Disagreeing with a behavior does not constitute bigotry.  Again, behaviors are choices we make, unlike skin color, gender, age, physical handicap, sexual attraction, etc.  If I recognize the immorality of a behavior and refuse to call it moral, that does not make me a bigot.  It does not make me a “hater.”  In fact, pointing out the immorality of a behavior can be one of the most loving things a person can do as a spiritual act of mercy.  If I condone the behavior and pretend it is moral, I could be helping to jeopardize that person’s soul.

If I disagree with a behavior, it does not mean I necessarily fear the person that performs the behavior.  (There might be some fear of displeasing God if I condone the behavior, however.)  Recognizing an immoral behavior does not make me “phobic.”  It does not mean I fear the person, hate the person or desire to restrict the rights of the person.  It simply means I recognize the behavior as immoral, and refuse to call it something other than what it is in order to placate the feelings of someone or give in to political correctness.  It does not mean I am cruel or without compassion.  It means I am doing my best to be honest, and that I can see no good for anyone in pretending that the immoral is moral.

“Woe unto them that call evil good, and good evil; that put darkness for light, and light for darkness; that put bitter for sweet, and sweet for bitter!”  (Isaiah 5:20)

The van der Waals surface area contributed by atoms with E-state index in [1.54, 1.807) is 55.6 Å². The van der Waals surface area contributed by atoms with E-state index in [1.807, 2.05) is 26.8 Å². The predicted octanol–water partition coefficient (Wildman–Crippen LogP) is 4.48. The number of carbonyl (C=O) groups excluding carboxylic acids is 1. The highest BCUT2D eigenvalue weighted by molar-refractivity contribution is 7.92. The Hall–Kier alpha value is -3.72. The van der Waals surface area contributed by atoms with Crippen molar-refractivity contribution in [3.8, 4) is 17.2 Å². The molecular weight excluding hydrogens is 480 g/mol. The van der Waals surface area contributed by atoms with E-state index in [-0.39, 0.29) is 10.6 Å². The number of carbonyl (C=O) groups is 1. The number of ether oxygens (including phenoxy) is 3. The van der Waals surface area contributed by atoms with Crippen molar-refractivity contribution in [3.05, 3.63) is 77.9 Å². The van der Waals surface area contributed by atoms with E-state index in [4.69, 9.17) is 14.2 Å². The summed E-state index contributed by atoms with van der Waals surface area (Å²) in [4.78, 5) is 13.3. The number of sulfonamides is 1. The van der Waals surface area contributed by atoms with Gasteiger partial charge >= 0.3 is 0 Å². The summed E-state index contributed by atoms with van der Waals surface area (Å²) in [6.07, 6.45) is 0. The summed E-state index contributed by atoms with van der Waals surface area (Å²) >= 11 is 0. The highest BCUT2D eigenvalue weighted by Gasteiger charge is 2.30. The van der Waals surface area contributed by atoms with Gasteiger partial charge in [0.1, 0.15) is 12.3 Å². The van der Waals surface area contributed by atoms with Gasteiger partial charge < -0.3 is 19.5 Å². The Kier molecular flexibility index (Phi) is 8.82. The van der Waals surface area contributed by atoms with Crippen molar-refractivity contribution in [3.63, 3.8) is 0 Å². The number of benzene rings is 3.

Captain Jack Sparrow’s Compass

When training to be a pilot, I was taught that there is more than one navigational “north.”  Magnetic north is oriented to the magnetic field of the earth.  True north is oriented to the pole on which the earth rotates.  Magnetic north and true north do not line up with each other.  The closer one navigates to the North Pole, the more “off” the magnetic compass will be.  In other words, if you want to get to the North Pole, don’t follow your compass unless you have taken into account the difference between magnetic north and true north.  One must also consider other forces that can influence the accuracy of a magnetic compass such as metallic structures of the aircraft and other electronic equipment.

The ability to distinguish right from wrong is often referred to as a moral compass.  A person with an accurate moral compass is better able to navigate through a world of complex moral decisions.  A moral compass might be likened to one’s conscience.  To follow one’s conscience, then, is to follow one’s moral compass.  Like a magnetic compass, a moral compass can lead in the wrong direction if not properly calibrated.  As there is only one true north based on an unmovable, fixed axis, there is only one true, fixed morality.  The accuracy of a moral compass can be influenced by many factors.  To “follow your conscience” may or may not lead to a truly moral decision.

Has your moral compass been calibrated?  To what fix was it calibrated?  Who calibrated it?  What is it really pointing to?  The moral compass of human nature tends to be like the compass of Captain Jack Sparrow.  It points to what is most desired.  Morality becomes rationalized and subject to desires rather than to truth.  Society is relativistic.  In a world where “all things are relative” a moral compass becomes obsolete since there is no moral “North Pole.”  There is no standard, unmovable, absolute truth in a relativistic society.  There is no point on the map, no North Star, no fixed morality upon which to get one’s bearings.  Anything goes.  Go wherever you want to go, do whatever you want to do, and please, don’t judge the behaviors of anyone else.  They are all just following their own compasses, after all.  Who are you to judge?  Don’t be a hater!